Whistleblowing in sports

Whistleblowing

In a recent survey on risk conducted by The Chartered Governance Institute UK & Ireland, one of the key themes identified by respondents from the sports sector was the need for robust whistleblowing processes as a defence against inappropriate or illegal conduct.

This extract is taken from the risk and control section of The Sports Governance Academy (SGA) knowledge hub (requires a free registration to access content).

Whistleblowing is a term commonly used when someone who works in or for an organisation raises a concern about possible fraud, crime, danger or other serious risks that could threaten participants, stakeholders, the public or the organisation’s own reputation. It can act as an early warning system for unethical or illegal behaviour within the organisation.

The need for whistleblowing arises when internal channels are not able to uncover the potentially damaging activity because the individuals responsible can avoid detection and/or others with suspicions or knowledge of the conduct do not have sufficient trust in your organisation to tell it. The recent Whyte Review into allegations of abuse and mistreatment in the sport of gymnastics provided a clear example of poor behaviour persisting due to victims and witnesses feeling unwilling or unable to report it through existing channels.

In the UK, the Public Interest Disclosure Act 1998 (PIDA) protects ‘workers’ from being subjected to any detriment on the ground that they have made a protected disclosure. ‘Workers’ are defined more broadly than just the employees of your organisation, and arguably could include other participants, as PIDA covers individuals who have entered into works under any contract (whether express or implied) whereby the individual undertakes to do or perform personally any work or services for another party to the contract.

A ‘worker’ under PIDA is protected by law if they report any of the following matters in relation to your organisation:

  • a criminal offence (such as bribery or corruption);
  • that someone’s health and safety is in danger;
  • a miscarriage of justice;
  • that the organisation is breaking the law (alleged discrimination, for example); or
  • the ‘worker’ believes someone is covering up wrongdoing within the organisation.

The term ‘whistleblower’ often has negative connotations. Therefore, to encourage people to use mechanisms made available by an organisation, it is better to describe such individuals as ‘reporting persons’. There is also increasing evidence that in addition to whistleblower programs, organisations should also consider support mechanisms and programs that manage the psychological challenges and burden of the reporting person throughout and after the long process of whistleblowing.

If it is to be effective, a whistleblowing policy (also sometimes referred to as a ‘speak up’ policy) must have the confidence of users. In order to achieve this, users must feel that:

    • their concerns will be treated seriously
    • their report will be dealt with confidentially
    • they will experience no adverse implications of raising the concern
    • the findings of any investigation will be acted upon

Depending on the nature and subject of the offence, there are resources available for sports governance professionals and sports organisations, including ‘Doping in Sport – WADA Whistleblowing Program’. Please click for the WADA whistleblowing policy procedure.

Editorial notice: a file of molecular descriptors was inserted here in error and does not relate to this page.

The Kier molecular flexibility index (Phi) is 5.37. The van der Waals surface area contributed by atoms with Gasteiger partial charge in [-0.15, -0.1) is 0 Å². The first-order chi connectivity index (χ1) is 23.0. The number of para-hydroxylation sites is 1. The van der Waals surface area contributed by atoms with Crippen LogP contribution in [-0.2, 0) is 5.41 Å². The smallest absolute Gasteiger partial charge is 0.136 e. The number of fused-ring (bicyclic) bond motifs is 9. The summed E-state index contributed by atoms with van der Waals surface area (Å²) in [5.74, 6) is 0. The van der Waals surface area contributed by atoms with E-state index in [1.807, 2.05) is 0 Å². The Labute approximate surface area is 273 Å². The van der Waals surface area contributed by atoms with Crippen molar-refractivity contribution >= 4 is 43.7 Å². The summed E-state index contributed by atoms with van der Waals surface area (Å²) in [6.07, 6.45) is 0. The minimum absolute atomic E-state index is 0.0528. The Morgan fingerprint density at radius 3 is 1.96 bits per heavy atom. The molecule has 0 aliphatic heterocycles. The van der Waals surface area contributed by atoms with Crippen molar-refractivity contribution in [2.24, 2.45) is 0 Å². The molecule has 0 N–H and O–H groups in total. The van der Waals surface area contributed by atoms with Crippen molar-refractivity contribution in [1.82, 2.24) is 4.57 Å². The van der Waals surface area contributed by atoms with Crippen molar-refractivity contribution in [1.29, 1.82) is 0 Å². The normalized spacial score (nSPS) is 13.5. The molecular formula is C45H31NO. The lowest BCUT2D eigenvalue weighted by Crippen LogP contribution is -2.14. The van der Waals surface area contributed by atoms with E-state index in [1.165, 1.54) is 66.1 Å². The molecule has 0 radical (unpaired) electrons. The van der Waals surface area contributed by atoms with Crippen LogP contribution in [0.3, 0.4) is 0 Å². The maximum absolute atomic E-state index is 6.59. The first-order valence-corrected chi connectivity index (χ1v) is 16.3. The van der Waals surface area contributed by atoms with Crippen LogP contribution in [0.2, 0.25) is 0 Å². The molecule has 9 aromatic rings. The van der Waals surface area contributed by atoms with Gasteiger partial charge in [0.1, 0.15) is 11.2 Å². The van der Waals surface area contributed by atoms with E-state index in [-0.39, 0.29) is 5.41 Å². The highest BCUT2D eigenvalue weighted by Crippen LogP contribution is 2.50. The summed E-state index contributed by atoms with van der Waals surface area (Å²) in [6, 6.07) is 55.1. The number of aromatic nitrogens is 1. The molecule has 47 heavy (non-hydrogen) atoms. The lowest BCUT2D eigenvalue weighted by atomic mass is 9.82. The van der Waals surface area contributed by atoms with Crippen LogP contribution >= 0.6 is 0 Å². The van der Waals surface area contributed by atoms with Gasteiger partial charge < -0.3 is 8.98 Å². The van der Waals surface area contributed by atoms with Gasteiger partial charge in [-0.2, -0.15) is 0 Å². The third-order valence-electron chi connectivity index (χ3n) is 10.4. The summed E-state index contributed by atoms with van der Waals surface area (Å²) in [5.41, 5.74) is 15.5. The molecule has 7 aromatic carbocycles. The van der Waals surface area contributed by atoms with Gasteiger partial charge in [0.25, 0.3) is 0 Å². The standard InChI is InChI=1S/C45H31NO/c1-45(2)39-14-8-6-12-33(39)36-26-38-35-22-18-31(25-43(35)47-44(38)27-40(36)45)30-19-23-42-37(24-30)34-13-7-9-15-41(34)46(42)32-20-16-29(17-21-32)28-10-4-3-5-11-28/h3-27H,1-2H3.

However, there are still challenges associated with using whistleblowing to manage risk. Recent research by Pim Verschuuren shows that there is a rise in the number of whistleblowing programs and policies in sport but that there is also need for cultural change to make their implementation more effective. The study provides a number of managerial recommendations for sport management and governance.

Verschuuren's recommendations

  • Develop consistent communication and education strategies to be coordinated and tailored to the contexts of implementation: different sporting disciplines, countries, gender, level of competition.
  • Dissent and internal reporting should be valued as a collective rather than an individual, act – this requires commitment of the top management and the enforcement and long-term promotion of an ethical organisational culture.
  • Reporting channels and whistleblowing policies should be embedded in a general compliance and integrity strategy to promote dissent and empower potential end-users.
  • Communication strategies might specifically target non-athletes or individuals who, may be more likely to feel responsible and capable of whistleblowing.
  • Reporting channels need to be accompanied by whistleblower protection policies (may include informal channels of discussion to provide reassurance to the whistleblower about the process, nature of allegations or potential consequences).
  • The breakdown of trust that follows integrity scandals should be actively managed by engaging external and ‘neutral’ actors in the process.
  • Verschuuren, P. (2020). Whistleblowing determinants and the effectiveness of reporting channels in the international sports sector. Sport Management Review, 23(1), 142-154.

Discover how sports boards can address risk and control across all aspects of their organisation by visiting our Sports Governance Academy knowledge base.

To help you find resources on risk, we have put together a webpage with links to our content, including blogs, papers and relevant courses. Take a look at our risk resource hub.

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